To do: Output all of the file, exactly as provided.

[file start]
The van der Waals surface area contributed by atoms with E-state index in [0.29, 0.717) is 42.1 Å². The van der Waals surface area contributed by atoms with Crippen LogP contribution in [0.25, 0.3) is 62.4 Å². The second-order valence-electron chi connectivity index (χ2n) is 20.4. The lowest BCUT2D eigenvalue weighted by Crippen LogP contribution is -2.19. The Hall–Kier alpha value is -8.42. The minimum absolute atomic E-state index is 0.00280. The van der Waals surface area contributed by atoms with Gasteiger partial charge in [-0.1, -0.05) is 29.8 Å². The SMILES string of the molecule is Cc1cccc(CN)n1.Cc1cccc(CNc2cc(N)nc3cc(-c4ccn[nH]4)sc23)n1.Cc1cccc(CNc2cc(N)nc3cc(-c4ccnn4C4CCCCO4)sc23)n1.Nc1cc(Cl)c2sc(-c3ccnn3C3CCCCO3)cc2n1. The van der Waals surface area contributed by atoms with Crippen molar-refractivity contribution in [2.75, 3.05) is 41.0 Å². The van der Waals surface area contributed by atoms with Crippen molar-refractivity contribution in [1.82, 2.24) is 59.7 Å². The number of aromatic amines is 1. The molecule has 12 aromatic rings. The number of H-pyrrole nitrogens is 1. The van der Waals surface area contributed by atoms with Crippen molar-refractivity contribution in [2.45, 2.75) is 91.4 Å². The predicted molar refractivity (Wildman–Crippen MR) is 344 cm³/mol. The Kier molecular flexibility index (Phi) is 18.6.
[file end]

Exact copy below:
The van der Waals surface area contributed by atoms with E-state index in [0.29, 0.717) is 42.1 Å². The van der Waals surface area contributed by atoms with Crippen LogP contribution in [0.25, 0.3) is 62.4 Å². The second-order valence-electron chi connectivity index (χ2n) is 20.4. The lowest BCUT2D eigenvalue weighted by Crippen LogP contribution is -2.19. The Hall–Kier alpha value is -8.42. The minimum absolute atomic E-state index is 0.00280. The van der Waals surface area contributed by atoms with Gasteiger partial charge in [-0.1, -0.05) is 29.8 Å². The SMILES string of the molecule is Cc1cccc(CN)n1.Cc1cccc(CNc2cc(N)nc3cc(-c4ccn[nH]4)sc23)n1.Cc1cccc(CNc2cc(N)nc3cc(-c4ccnn4C4CCCCO4)sc23)n1.Nc1cc(Cl)c2sc(-c3ccnn3C3CCCCO3)cc2n1. The van der Waals surface area contributed by atoms with Crippen molar-refractivity contribution in [2.75, 3.05) is 41.0 Å². The van der Waals surface area contributed by atoms with Crippen molar-refractivity contribution in [1.82, 2.24) is 59.7 Å². The number of aromatic amines is 1. The molecule has 12 aromatic rings. The number of H-pyrrole nitrogens is 1. The van der Waals surface area contributed by atoms with Crippen molar-refractivity contribution in [2.45, 2.75) is 91.4 Å². The predicted molar refractivity (Wildman–Crippen MR) is 344 cm³/mol. The Kier molecular flexibility index (Phi) is 18.6.